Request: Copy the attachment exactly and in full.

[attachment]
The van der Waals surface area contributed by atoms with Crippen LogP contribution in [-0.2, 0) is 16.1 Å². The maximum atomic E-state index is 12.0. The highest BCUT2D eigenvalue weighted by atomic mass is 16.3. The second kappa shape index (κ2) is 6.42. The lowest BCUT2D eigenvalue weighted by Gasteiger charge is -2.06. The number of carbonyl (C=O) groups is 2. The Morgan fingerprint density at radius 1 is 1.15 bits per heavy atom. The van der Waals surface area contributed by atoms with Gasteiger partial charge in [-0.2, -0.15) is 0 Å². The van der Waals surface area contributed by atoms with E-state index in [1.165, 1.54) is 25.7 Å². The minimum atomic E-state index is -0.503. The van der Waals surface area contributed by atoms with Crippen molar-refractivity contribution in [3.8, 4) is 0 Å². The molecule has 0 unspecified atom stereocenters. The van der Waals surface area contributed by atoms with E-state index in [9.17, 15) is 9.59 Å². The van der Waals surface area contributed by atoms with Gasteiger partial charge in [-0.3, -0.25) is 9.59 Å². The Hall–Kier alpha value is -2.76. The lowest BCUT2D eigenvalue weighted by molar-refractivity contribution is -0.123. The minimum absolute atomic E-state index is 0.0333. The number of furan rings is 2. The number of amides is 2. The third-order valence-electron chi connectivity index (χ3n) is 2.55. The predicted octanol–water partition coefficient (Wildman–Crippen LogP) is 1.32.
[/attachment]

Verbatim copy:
The van der Waals surface area contributed by atoms with Crippen LogP contribution in [-0.2, 0) is 16.1 Å². The maximum atomic E-state index is 12.0. The highest BCUT2D eigenvalue weighted by atomic mass is 16.3. The second kappa shape index (κ2) is 6.42. The lowest BCUT2D eigenvalue weighted by Gasteiger charge is -2.06. The number of carbonyl (C=O) groups is 2. The Morgan fingerprint density at radius 1 is 1.15 bits per heavy atom. The van der Waals surface area contributed by atoms with Gasteiger partial charge in [-0.2, -0.15) is 0 Å². The van der Waals surface area contributed by atoms with E-state index in [1.165, 1.54) is 25.7 Å². The minimum atomic E-state index is -0.503. The van der Waals surface area contributed by atoms with Crippen molar-refractivity contribution in [3.8, 4) is 0 Å². The molecule has 0 unspecified atom stereocenters. The van der Waals surface area contributed by atoms with E-state index in [9.17, 15) is 9.59 Å². The van der Waals surface area contributed by atoms with Gasteiger partial charge in [-0.3, -0.25) is 9.59 Å². The Hall–Kier alpha value is -2.76. The lowest BCUT2D eigenvalue weighted by molar-refractivity contribution is -0.123. The minimum absolute atomic E-state index is 0.0333. The number of furan rings is 2. The number of amides is 2. The third-order valence-electron chi connectivity index (χ3n) is 2.55. The predicted octanol–water partition coefficient (Wildman–Crippen LogP) is 1.32.